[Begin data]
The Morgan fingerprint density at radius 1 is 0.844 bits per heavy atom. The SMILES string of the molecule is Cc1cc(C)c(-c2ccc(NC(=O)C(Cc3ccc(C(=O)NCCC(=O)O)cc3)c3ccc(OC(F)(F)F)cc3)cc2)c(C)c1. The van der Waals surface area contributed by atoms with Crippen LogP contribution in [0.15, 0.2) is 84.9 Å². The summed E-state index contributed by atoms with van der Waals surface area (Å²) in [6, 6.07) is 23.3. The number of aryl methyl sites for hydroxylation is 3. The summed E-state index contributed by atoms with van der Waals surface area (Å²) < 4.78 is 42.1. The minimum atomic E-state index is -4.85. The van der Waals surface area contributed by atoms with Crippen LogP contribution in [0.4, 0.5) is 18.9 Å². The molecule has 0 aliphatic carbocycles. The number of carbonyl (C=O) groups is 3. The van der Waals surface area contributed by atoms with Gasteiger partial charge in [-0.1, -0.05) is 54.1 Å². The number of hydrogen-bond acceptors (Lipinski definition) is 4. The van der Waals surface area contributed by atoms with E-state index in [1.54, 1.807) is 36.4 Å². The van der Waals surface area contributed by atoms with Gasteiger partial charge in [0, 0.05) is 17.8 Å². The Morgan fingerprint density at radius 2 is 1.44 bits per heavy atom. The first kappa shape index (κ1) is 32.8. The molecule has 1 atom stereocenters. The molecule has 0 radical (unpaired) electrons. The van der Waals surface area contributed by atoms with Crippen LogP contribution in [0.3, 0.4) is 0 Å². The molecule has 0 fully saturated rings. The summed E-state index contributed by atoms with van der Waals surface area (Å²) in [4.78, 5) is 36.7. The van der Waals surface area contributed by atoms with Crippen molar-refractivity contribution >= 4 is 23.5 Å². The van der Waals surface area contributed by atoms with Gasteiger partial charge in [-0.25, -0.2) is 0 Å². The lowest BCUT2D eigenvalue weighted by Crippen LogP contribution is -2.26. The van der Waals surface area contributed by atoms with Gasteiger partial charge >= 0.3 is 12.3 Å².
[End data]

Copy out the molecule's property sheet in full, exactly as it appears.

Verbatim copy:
The Morgan fingerprint density at radius 1 is 0.844 bits per heavy atom. The SMILES string of the molecule is Cc1cc(C)c(-c2ccc(NC(=O)C(Cc3ccc(C(=O)NCCC(=O)O)cc3)c3ccc(OC(F)(F)F)cc3)cc2)c(C)c1. The van der Waals surface area contributed by atoms with Crippen LogP contribution in [0.15, 0.2) is 84.9 Å². The summed E-state index contributed by atoms with van der Waals surface area (Å²) in [6, 6.07) is 23.3. The number of aryl methyl sites for hydroxylation is 3. The summed E-state index contributed by atoms with van der Waals surface area (Å²) < 4.78 is 42.1. The minimum atomic E-state index is -4.85. The van der Waals surface area contributed by atoms with Crippen LogP contribution in [0.4, 0.5) is 18.9 Å². The molecule has 0 aliphatic carbocycles. The number of carbonyl (C=O) groups is 3. The van der Waals surface area contributed by atoms with Gasteiger partial charge in [-0.1, -0.05) is 54.1 Å². The number of hydrogen-bond acceptors (Lipinski definition) is 4. The van der Waals surface area contributed by atoms with E-state index in [1.54, 1.807) is 36.4 Å². The van der Waals surface area contributed by atoms with Gasteiger partial charge in [0, 0.05) is 17.8 Å². The Morgan fingerprint density at radius 2 is 1.44 bits per heavy atom. The first kappa shape index (κ1) is 32.8. The molecule has 1 atom stereocenters. The molecule has 0 radical (unpaired) electrons. The van der Waals surface area contributed by atoms with Crippen LogP contribution in [0.3, 0.4) is 0 Å². The molecule has 0 fully saturated rings. The summed E-state index contributed by atoms with van der Waals surface area (Å²) in [4.78, 5) is 36.7. The van der Waals surface area contributed by atoms with Crippen molar-refractivity contribution >= 4 is 23.5 Å². The van der Waals surface area contributed by atoms with Gasteiger partial charge in [-0.25, -0.2) is 0 Å². The lowest BCUT2D eigenvalue weighted by Crippen LogP contribution is -2.26. The van der Waals surface area contributed by atoms with Gasteiger partial charge >= 0.3 is 12.3 Å².